With the last dimensional key on a planet slowly being consumed by the Dark Zone, Gary and the crew of the Crimson Light must work against the clock to not only get it away from Gary’s mom, but retrieve the other stolen keys from an old enemy.
There is an awful lot to unpack from this episode and that’s putting it mildly.
First of all, ignoring the comedy which is always great, you really have to admire the overarching plot that this season has strung out for us. Final Space is, in every measurable sense, a sprawling science fiction epic every bit as ambitious as Babylon 5, Star Trek, or any other science fiction series… the only difference is, Final Space is animated and so, doesn’t get the recognition that it rightfully deserves.
Honestly, folks, Final Space could be the most intricately told American animated science fiction series in history. I’m scouring my brain to think of another, but I just can’t.
I mean, sure… Futurama was amazing, Rick and Morty is genius… but none have told a story this massive. It’s really something to see and every chapter just makes me want to see more and more what is coming next.
With “Decent into Darkness,” we see the a turning point in several fronts: The gathering of the keys, what appears to be the ultimate showdown with Cheryl, and the final confrontation with Todd H. Watson. You would think that an episode this overloaded with plot would be rushed, but somehow or another, the brilliant little animals running this show balanced it perfectly along with a very amusing subplot of H.U.E. and Ava having a romantic rendezvous.
This entire episode was just a delight from beginning to end. The humor was turned up to eleven to break tension when it needed to be broken, but the drama was allowed to unfold as it should without too many interruptions.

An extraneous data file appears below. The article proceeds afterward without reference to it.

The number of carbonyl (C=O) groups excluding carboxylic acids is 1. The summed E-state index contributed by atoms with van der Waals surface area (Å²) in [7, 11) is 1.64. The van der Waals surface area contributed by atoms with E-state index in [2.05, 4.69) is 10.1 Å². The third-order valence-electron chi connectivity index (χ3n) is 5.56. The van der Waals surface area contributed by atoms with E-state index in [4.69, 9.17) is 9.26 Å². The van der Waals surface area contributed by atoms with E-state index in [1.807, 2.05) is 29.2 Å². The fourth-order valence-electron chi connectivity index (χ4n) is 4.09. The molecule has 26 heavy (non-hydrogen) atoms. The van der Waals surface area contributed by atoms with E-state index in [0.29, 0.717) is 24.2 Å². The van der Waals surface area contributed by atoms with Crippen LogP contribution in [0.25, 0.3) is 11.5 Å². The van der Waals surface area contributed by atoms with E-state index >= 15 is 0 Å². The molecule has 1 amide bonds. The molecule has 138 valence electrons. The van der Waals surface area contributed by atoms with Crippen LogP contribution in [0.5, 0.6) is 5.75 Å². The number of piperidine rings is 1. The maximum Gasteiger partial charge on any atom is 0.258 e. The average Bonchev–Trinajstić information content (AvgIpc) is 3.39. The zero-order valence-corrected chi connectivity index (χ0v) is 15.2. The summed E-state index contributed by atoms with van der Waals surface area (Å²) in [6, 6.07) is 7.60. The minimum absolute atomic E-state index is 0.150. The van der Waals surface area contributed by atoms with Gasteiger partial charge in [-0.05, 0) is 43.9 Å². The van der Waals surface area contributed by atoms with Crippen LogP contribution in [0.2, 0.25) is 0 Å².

Although I wasn’t a fan of Cheryl’s initial episode, I have to admit that she’s grown on me the more of her motivation and bitterness that has been explained to us. She’s gone from a purely despicable character to someone who is actually to be pitied. In a way, much like last week, her and Clarence have more in common than Cheryl would ever admit.
The fight between Gary, Cheryl and Nightfall was both high stakes and high drama. There’s just something so darned sad watching Gary try to desperately connect with his only living parent who obviously does not care in the least bit about him. You know, perhaps that’s another theme of Gary’s character: Unrequited love. He loved Quinn who, at first, didn’t love him back. He loves Little Cato who, at first, didn’t love him back. He loved Avacato who now wants to kill him. He loves his mom, who hates his guts.
I think I just made myself sad.
Can we talk Tribore? He’s been hit and miss with me all season. Certain times, I find him hilarious and other times, he’s like a roadblock in the middle of the plot highway. This time around, though, he’s back on the hilarious side, almost like the writers finally balanced his weird personality and awesomeness perfectly. Just about every scene with him was gold, every punchline was chuckle-inducing, and even his mannerisms and overall animation were sharp and crisp. This is the Tribore I want to see from now on if he makes it through the season.
I wish I could say more, but Final Space is on a massive win-streak lately. Every episode has been great, they’ve run a gamut of emotions, and the humor has been perfect. For a season that started out on shaky and unsure grounds, Final Space is definitely poised to cross the finish line in high fashion.